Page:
World language teachers win awards of excellence: Chinese teacher Yanan Vrudny

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World language teachers win awards of excellence: Chinese teacher Yanan Vrudny

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Written by Julia Cheunkarndee

It’s the beginning of class. Once the bell rings, one of the students walks to the front of the room and leads the class through a bow to their teacher.

This is the Yanan Vrudny’s classroom. She has worked at Gunn for almost 12 years, teaching Mandarin Chinese of all levels. In March, she was honored for her dedication with an award of Outstanding Teacher from the California Language Teachers’ Association.  Only four or five teachers across California are chosen for this award each year.

Vrudny’s desire to connect her students with the rest of the world through language is the main component of her teaching that qualified her for the award.  Judges were looking for language teachers that guided students toward being global citizens, in that the teachers taught not only a language but also the culture of that language’s country or region.

Vrudny has explored many ways to incorporate Chinese culture into her classroom. During Chinese New Year, the windows are festooned with paper cuttings made by her students. The class also learns about the rules behind using chopsticks and studies the history of different Chinese holidays.  She also encourages her students to participate in different language-related contests, from poem reciting to essay-writing competitions, both within the school and in the outer Chinese-learning society. In these ways, Vrudny’s students get a look at the Chinese culture and community beyond only the language itself. “The important part is the culture,” Vrudny said. “If you only know a language and you don’t know how to interact with people, that will cause challenges. We want students to start in our classroom, but build their bridge to the world or any place they are passionate about.”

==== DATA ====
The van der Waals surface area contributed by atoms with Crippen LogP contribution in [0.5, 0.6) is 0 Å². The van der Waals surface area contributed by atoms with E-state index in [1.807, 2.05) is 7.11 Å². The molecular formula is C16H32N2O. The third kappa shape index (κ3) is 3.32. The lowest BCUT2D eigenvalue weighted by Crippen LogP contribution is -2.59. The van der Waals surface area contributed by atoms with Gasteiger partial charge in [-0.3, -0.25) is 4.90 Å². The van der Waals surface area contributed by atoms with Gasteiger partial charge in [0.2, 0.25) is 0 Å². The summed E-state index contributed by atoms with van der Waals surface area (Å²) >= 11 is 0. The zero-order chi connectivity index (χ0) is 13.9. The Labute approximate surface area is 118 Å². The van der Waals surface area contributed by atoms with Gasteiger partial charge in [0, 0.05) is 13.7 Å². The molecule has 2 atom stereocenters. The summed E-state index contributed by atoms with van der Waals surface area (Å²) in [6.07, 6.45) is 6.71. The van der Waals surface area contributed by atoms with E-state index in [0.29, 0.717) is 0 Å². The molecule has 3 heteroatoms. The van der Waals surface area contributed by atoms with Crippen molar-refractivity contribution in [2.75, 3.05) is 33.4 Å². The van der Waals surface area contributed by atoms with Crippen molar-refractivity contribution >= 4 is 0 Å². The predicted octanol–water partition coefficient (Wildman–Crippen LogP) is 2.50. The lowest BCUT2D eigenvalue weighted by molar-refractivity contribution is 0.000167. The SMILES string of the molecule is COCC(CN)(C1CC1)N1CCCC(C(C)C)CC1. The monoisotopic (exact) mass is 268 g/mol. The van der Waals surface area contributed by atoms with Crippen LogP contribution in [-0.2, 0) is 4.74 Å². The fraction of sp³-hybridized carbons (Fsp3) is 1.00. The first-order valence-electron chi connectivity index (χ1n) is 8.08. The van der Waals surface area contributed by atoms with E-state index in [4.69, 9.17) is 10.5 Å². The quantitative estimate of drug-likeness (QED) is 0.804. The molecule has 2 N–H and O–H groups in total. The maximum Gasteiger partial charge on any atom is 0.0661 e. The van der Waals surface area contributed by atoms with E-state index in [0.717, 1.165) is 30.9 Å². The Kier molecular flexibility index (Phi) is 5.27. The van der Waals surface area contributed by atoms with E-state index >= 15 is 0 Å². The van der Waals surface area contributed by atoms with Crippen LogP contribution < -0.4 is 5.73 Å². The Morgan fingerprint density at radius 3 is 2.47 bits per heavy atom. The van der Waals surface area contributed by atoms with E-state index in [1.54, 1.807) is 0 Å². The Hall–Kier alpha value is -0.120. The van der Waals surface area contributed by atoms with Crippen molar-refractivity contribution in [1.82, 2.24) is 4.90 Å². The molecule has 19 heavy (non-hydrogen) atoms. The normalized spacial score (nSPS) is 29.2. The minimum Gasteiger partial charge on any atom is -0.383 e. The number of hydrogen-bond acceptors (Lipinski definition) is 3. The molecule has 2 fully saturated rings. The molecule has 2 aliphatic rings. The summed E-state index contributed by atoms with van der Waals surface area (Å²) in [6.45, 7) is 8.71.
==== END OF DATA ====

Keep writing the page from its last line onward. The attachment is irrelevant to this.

According to Vrudny, her mission is to help her students step onto that bridge, paving the way to their goals. “Hopefully, in the future, they can get jobs [in the region of that language] and travel between that place and the United States,” she said. “It will enlarge their job opportunities, which I think is important.”

Vrudny believes that an important element in the classroom is teaching through project-based learning, after studying the skills of 21st-century students. Through collaboration and group projects, she hopes to further engage her students and make their work more interesting.

This dedication to her work is why Vrudny has never viewed receiving an award as her end goal, but rather as an honor and a component of her path toward becoming a better teacher. “I think this is the job I should do—the job I need to do, as a teacher, so I never thought that in return I would get something,” Vrudny said. “I feel honored to receive this award. I think that it’s part of my own goal to grow into a much better teacher and encourage more students to have this global competence.”

Her mentor, Helen Chen, the supervisor for a student teaching program at Stanford, was the one to nominate her for the award. Chen submitted Vrudny as a candidate and reached out to many of Vrudny’s peers, from former students to her colleagues, for letters of recommendation. “The family and students gave me credit, by earning this award with their support; they all wrote detailed letters for me, and I am very appreciative,” Vrudny said.